Epithalamium (epithalamion): From the Greek for “at the bridal chamber,” a poem written to celebrate a specific marriage, to celebrate the bride and groom. An epithalamium was originally sung just outside the room to which the bride and groom retired on their wedding night.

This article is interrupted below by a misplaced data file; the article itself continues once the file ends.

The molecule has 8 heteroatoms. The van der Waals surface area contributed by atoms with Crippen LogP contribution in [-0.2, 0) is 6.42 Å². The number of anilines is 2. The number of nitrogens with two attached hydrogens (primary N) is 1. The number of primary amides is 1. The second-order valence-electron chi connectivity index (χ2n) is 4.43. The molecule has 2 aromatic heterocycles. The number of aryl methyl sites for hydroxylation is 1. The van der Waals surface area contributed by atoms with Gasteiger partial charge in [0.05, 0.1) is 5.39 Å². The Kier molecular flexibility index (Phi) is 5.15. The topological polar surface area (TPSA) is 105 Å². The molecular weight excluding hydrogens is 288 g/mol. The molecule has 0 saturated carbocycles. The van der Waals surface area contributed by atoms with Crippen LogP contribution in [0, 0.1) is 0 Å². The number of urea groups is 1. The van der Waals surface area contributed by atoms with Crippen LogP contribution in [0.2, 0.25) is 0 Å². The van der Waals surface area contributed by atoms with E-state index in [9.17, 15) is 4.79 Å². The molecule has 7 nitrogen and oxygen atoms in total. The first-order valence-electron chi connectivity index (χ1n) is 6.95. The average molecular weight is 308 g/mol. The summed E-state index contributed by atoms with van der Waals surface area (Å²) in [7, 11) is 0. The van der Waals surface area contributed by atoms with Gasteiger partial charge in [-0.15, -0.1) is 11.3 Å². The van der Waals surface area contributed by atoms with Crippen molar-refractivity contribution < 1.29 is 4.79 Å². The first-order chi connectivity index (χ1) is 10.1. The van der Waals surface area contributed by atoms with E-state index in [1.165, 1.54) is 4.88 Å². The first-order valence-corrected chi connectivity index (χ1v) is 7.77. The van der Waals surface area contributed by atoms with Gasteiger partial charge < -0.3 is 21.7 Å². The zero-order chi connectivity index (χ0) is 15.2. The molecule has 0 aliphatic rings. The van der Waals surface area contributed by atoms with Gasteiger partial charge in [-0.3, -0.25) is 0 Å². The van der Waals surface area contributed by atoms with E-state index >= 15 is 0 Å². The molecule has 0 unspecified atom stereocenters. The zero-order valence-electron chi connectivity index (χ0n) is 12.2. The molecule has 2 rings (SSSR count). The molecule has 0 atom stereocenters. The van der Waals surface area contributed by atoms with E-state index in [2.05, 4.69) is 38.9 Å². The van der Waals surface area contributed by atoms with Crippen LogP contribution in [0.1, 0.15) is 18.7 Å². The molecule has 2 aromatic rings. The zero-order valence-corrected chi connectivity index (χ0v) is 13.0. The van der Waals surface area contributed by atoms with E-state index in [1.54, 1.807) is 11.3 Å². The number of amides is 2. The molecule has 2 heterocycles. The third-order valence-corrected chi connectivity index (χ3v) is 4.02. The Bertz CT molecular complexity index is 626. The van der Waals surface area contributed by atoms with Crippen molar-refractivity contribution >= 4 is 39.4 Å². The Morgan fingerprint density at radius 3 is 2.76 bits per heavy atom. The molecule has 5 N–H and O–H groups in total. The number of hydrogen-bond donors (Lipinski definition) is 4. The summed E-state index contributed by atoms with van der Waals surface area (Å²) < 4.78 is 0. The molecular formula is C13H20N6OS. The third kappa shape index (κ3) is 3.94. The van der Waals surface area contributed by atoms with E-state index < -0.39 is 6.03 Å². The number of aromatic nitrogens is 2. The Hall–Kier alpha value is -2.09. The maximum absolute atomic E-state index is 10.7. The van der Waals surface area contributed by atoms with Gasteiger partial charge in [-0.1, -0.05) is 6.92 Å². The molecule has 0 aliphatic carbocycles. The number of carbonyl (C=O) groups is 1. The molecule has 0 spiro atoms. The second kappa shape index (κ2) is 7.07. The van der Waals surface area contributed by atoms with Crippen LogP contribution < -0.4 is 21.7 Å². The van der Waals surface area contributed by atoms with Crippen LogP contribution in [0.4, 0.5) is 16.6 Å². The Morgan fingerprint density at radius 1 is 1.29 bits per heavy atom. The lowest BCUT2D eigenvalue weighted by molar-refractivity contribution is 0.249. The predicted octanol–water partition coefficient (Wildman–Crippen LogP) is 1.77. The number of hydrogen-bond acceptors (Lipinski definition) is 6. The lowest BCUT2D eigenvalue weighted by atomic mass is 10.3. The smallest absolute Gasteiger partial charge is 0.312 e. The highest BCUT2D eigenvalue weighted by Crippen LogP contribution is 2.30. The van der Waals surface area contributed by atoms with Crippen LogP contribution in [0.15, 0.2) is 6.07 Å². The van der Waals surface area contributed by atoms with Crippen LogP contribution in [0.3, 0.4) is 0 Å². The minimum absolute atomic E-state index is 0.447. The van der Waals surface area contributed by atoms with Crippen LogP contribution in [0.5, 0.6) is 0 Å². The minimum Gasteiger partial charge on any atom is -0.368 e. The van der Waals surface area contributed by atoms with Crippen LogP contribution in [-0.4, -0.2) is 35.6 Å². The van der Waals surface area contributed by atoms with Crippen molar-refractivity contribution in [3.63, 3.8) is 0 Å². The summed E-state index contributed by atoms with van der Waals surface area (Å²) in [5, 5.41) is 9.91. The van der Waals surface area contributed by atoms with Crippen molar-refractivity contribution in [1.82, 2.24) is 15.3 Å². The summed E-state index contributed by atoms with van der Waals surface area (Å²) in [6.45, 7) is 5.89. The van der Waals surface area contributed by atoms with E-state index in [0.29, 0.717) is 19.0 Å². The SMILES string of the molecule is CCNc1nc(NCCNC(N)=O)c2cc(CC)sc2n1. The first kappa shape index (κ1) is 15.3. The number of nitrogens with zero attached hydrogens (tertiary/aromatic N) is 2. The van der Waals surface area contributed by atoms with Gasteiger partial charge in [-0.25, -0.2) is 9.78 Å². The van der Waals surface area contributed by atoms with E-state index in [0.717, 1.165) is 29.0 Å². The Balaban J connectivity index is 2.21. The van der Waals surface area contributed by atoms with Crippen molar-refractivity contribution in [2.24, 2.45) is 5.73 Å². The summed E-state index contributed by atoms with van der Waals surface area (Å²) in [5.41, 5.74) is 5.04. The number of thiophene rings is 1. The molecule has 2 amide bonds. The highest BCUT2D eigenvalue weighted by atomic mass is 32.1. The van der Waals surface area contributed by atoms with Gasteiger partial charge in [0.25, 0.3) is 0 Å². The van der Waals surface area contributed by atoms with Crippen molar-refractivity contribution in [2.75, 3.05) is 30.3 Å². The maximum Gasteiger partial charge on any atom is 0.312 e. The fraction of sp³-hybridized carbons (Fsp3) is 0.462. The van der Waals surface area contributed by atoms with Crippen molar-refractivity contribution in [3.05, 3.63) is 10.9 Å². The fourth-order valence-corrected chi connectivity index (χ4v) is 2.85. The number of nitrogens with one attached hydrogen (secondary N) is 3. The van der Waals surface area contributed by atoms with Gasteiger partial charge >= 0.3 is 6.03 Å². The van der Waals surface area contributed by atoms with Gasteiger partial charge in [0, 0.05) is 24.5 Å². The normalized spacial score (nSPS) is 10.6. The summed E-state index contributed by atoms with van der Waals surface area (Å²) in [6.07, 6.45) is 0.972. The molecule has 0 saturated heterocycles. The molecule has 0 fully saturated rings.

EXAMPLES: Edmund Spenser’s Epithalamion (1595), written to celebrate his own marriage; John Donne’s “Epithalamion, or Marriage Song, On the Lady Elizabeth and Count Palatine Being Married on St. Valentine’s Day” (1613); e.e. cummings’s “Epithalamion” (in Tulips and Chimneys [1923]).